The LaserActive (レーザーアクティブ RēzāAkutibu) is a converged device and fourth-generation home video game console capable of playing Laserdiscs, Compact Discs, console games, and LD-G karaoke discs. It was released by Pioneer Corporation in 1993. In addition to LaserActive games, separately sold add-on modules (called "PACs" by Pioneer) accept Mega Drive/Genesis and PC Engine/TurboGrafx 16 ROM cartridges and CD-ROMs.
Pioneer released the LaserActive model CLD-A100 in Japan on August 20, 1993 at a cost of ¥89,800, and in the United States on September 13, 1993 at a cost of $970. An NEC-branded version of the LaserActive player known as the LD-ROM² System, or model PCE-LD1, was released on December 1993, which was priced identically to the original system and also accepted Pioneer's PAC modules. The LaserActive has no regional lockout, allowing software from any region to be played on any system. However, it is considered a commercial failure.
LaserActive CLD-A100 with the Sega Genesis module
|Type||Converged device, home video game console|
|Units sold||est. 10,000|
|Media||LD-ROM, CD-ROM, ROM cartridge|
In the headings below, the Japanese model number occurs first, followed by the North American model number.
The LaserActive 3-D Goggles (model GOL-1) employ an active shutter 3D system compatible with at least four 3D-ready LD-ROM software titles: 3-D Museum (1994), Vajra 2 (1994), and Virtual Cameraman 2 (1994), and 3D Virtual Australia (1996). 3D Virtual Australia was the last software title published for the LaserActive.
A goggle adapter (model ADP-1), packaged and sold separately from the 3-D Goggles, enables the user to connect one or two pairs of goggles to the CLD-A100.
The standard LaserActive games were on Laserdisc encoded as an LD-ROM. An LD-ROM had a capacity of 540 MB (where digital audio would have normally been stored) with 60 minutes of analog audio and video.
|Title||Region(s)||Required Modules||Release Date||Catalog Number|
|3-D Museum||Japan, U.S.||Sega, Goggles||1994||PEASJ1012 (Japan), PEASU1012 (U.S.)|
|3D Virtual Australia||Japan||Sega, Goggles||March 11, 1996||PEASJ5042|
|Akuma no Shinban (Demon's Judgment)||Japan||NEC||PEANJ5003|
|Back To The Edo||Japan||Sega||PEASJ5021|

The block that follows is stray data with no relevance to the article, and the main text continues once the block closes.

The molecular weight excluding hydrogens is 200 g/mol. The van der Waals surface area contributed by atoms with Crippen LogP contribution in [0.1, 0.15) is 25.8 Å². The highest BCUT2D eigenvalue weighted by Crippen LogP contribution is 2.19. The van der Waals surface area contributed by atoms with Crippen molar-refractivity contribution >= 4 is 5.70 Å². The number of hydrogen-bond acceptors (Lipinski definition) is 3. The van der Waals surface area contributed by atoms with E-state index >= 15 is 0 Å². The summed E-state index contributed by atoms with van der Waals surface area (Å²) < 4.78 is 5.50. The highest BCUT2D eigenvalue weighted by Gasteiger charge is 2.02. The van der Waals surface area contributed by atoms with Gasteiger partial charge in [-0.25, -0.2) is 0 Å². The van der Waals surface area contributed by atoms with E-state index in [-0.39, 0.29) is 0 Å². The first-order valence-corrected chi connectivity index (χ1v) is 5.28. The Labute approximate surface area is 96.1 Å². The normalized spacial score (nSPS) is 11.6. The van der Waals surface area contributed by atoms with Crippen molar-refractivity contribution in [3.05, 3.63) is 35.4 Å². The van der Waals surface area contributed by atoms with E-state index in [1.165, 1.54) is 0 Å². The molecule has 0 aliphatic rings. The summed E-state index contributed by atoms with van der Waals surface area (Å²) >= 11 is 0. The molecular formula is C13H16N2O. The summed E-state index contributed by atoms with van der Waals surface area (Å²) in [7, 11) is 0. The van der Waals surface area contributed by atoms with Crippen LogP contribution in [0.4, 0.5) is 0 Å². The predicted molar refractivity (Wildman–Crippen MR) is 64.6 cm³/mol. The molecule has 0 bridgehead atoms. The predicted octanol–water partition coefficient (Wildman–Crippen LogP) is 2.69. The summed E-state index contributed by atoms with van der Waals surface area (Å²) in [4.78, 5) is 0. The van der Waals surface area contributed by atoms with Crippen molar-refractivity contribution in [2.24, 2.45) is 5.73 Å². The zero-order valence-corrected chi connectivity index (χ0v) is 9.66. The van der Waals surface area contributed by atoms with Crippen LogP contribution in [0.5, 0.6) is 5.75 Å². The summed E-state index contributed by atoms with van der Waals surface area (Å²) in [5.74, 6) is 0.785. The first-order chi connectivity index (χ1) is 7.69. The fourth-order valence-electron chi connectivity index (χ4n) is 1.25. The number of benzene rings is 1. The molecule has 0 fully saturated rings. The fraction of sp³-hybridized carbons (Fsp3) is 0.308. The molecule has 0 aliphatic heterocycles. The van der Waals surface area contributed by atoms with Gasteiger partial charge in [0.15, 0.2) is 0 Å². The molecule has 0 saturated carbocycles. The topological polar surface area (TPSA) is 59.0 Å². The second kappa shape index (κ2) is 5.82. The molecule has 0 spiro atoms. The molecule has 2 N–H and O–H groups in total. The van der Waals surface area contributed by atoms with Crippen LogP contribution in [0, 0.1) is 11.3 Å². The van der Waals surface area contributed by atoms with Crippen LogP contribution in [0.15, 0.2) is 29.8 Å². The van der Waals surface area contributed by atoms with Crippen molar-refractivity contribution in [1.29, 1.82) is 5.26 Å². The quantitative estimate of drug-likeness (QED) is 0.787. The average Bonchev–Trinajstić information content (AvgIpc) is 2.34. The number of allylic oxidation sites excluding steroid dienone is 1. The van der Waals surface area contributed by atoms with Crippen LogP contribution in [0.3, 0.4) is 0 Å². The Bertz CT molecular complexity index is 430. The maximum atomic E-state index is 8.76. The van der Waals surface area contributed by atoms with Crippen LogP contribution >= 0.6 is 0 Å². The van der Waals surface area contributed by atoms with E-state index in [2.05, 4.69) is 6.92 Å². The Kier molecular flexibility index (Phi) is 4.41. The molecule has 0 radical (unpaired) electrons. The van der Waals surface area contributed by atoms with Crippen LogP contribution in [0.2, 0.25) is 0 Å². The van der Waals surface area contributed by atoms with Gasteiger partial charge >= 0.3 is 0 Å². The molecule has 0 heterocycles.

|Bi Ryojon Collection (Pretty Illusion - Minayo Watanabe)||Japan||NEC||1994||PEANJ5025|
|Bi Ryojon Collection II (Pretty Illusion - Yuko Sakaki)||Japan||NEC||1994||PEANJ5028|
|Don Quixote: A Dream in Seven Crystals||U.S.||Sega||PEASU5022|
|Dora Dora Paradise||Japan||NEC||PEANJ5005|
|Dr. Paolo No Totteoki Video||Japan||Sega||PEASJ5030|
|Goku||Japan, U.S.||NEC (Japan), Sega (U.S.)||PEANJ1032 (Japan), PEASU1010 (U.S.)|
|The Great Pyramid||Japan, U.S.||Sega||PEASJ5002 (Japan), PEASU5002 (U.S.)|
|High Roller Battle||Japan, U.S.||Sega||1993||PEASJ1002 (Japan), PEASU1002 (U.S.)|
|Hyperion||Japan, U.S.||Sega||1994||PEASJ5019 (Japan), PEASU5019 (U.S.)|
|I Will: The Story of London||Japan, U.S.||Sega||1993||PEASJ1001 (Japan), PEASU1001 (U.S.)|
|J.B. Harold - Blue Chicago Blues||Japan||Sega||PEASJ5036|
|J.B. Harold - Blue Chicago Blues||U.S.||Sega||PEASU5036|
|J.B. Harold - Blue Chicago Blues||Japan||NEC||PEANJ5017|
|J.B. Harold - Manhattan Requiem||Japan, U.S.||Sega (Japan), NEC (U.S.)||PEASJ5004 (Japan), PEANU5004 (U.S.)|
|Melon Brains||Japan, U.S.||Sega||1994||PEASJ1011 (Japan), PEASU1011 (U.S.)|
|Pyramid Patrol||Japan, U.S.||Sega||1993||PEASJ5001 (Japan), PEASU5001 (U.S.)|
|Quiz Econosaurus||Japan, U.S.||NEC||1993||PEANJ5001 (Japan), PEANU5001 (U.S.)|
|Space Berserker||Japan, U.S.||Sega||PEASJ1003 (Japan), PEASU1003 (U.S.)|
|Triad Stone (aka Strahl)||Japan, U.S.||Sega||1994||PEASJ5014 (Japan), PEASU5014 (U.S.)|
|Vajra||Japan||NEC||1993||PEANJ1001 (Japan), PEANU1001 (U.S.)|
|Vajra 2||Japan||NEC, Goggles||1994||PEANJ1016|
|Virtual Cameraman 2||Japan||Sega, Goggles||1994||PEASJ5020|
|Zapping TV Satsui||Japan||NEC||1994||PEANJ5023|
In the early 1990s, a number of consumer electronics manufacturers designed converged devices around CD-ROM technology. At the time, CD-ROM systems were expensive. The LaserActive was one of several multipurpose, multi-format, upmarket home entertainment systems with software stored on optical discs. These systems were premised on early conceptions of multimedia entertainment.